By that time, Stall had come across a quote by cartoonist Alex Toth, who said that he didn't feel proficient until he finished his 10,000th page of illustration. The Attitude Lad artist decided that he needed to take some time off and teach himself how to draw. He was dissatisfied with his work: Creating visual narratives by instinct, he found himself unconsciously cribbing techniques and styles from other artists. At the same time, Stall came across the work of Brian Briggs, a cartoonist who was producing his own miniature comic books, self-publishing them at Kinkos. Inspired by this business model, Stall decided to do the same. He set up an office with Zander Cannon, another local comic artist, and began designing his King Mini series.
In looking for new visual inspiration, Stall seems to have settled on the mirror: The characters in the new cartoons all vaguely resemble their creator. "How big are characters in most strips?" Stall asks. "About six heads high? Mine are about three heads high."
Stall himself seems to be about four and a half heads high. It is not that he is short, but instead that his head and his frame seem square and compact. He smiles frequently, unlike his cartoon characters, but often his eyes take on the same pinched, grim quality. Also like the King Mini crew, Stall is thoughtful and almost pathologically introspective.
There is a prankishness to him that is only hinted at in one of his mini comics, Dimwit, in which a boozy, cigar-chewing crow outwits a grotesque, infantile hunter (shades of Elmer Fudd, perhaps?) by offering him nonexistent wishes. Stall relates that at an office job years ago he told his co-workers that he was studying to be a minister. He kept up the pretense for several weeks, his fib growing more elaborate, until finally he told everybody that all his studying had succeeded in doing was convincing him that there was no God. He says that when opportunities for this sort of cerebral kidding come up, he can't resist them. Stall works in advertising, and he once convinced a potential employer that he explains advertising concepts to clients by using finger puppets.
In a moment of supreme understatement, Matthew J. Pustz writes about the limited profitability of the independent comic-book market in his book Comic Book Culture: Fanboys and True Believers. "Deciding to do alternative comics is rarely a lucrative career move," Pustz suggests, having researched his topic across the nation. One of the stores he writes about in some detail is Daydreams in Iowa City, the exact geographic location that inspired Stall to begin cartooning. And true to Pustz's caution, Stall's comics have proven to be anything but lucrative.
Each mini comic book takes the illustrator about three months to complete, and he prints up only 300 or 400 issues of each, which sell for between one and two dollars apiece--hardly an impressive financial take. But Stall seems perfectly comfortable in his small office, bent over his drafting table, illustrating the pitiful lives of beaten men in quavering, crabbed lines, or sketching odder stories. His current project tells of a character he calls "the Robot Investigator," who befriends several doglike creatures before he is kidnapped by cavemen. While Stall describes his decision to work on this idea as an attempt to fashion something different from his previous mini comics, these sorts of peculiar, fantastical elements have lurked in the frames of his previous work. Weird mechanical contraptions lie unused in the backgrounds, while complicated, vacuum-tube delivery systems linger elsewhere. These devices add to the claustrophobia of his stories: Like Terry Gilliam's dystopia in Brazil, it is a world of homely buildings and puzzling machines, where characters can barely control their frustration and exhaustion.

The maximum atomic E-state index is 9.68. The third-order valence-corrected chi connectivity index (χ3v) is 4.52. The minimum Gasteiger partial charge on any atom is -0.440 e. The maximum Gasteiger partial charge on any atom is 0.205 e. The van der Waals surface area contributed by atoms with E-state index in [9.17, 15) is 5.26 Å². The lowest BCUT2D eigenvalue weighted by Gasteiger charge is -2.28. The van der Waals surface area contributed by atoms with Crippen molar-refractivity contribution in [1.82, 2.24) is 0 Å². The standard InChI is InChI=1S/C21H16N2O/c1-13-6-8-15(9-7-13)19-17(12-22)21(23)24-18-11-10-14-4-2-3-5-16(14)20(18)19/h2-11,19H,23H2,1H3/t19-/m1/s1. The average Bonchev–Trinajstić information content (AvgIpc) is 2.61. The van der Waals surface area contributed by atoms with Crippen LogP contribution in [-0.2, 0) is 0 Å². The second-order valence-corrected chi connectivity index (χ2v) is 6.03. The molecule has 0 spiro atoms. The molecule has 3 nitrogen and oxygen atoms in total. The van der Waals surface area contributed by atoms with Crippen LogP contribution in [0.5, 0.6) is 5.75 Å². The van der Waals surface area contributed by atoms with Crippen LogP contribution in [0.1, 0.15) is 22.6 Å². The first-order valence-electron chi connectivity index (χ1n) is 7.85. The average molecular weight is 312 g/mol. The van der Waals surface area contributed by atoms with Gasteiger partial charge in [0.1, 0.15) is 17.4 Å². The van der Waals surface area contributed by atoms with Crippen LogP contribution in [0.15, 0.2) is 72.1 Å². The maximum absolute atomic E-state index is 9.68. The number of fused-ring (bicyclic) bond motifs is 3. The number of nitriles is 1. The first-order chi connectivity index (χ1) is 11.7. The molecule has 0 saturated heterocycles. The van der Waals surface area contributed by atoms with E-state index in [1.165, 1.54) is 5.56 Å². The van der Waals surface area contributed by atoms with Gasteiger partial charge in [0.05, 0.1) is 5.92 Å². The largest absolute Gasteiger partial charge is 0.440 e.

Stall says that he has had co-workers come up to him holding copies of his comics and say, You really got it in this one. "I have to wonder what is going on in their lives when they say that," Stall exclaims, grinning. "People don't understand that my cartoons are fiction. Sometimes even my wife will read something I wrote and say, 'Is there something you need to tell me?'
"I have a job that pays my bills," Stall continues. "Then I come here and draw. I have a friend who says that if you can find work that makes you happy half of the time, and you absolutely hate the other half, you should consider yourself lucky."
He looks around his office, which is filled with sketches and posters. A series of shelves holds small piles of his creations, while a model of the aliens from Mars Attacks! poses menacingly near his drafting table. "I draw the stories that I want to. I don't really do them to have the sales. I enjoy doing it.
"In fact, there's a name for this type of publishing: They call it 'vanity press.' But I don't know if I am doing it for vanity. I enjoy doing it. If people read it, it's fine. If it rots and disappears, that's fine, too. Once I've done a mini comic, I don't even feel like it is mine anymore. I want to tell people, 'This King Mini guy is responsible, I just do the circulation.'"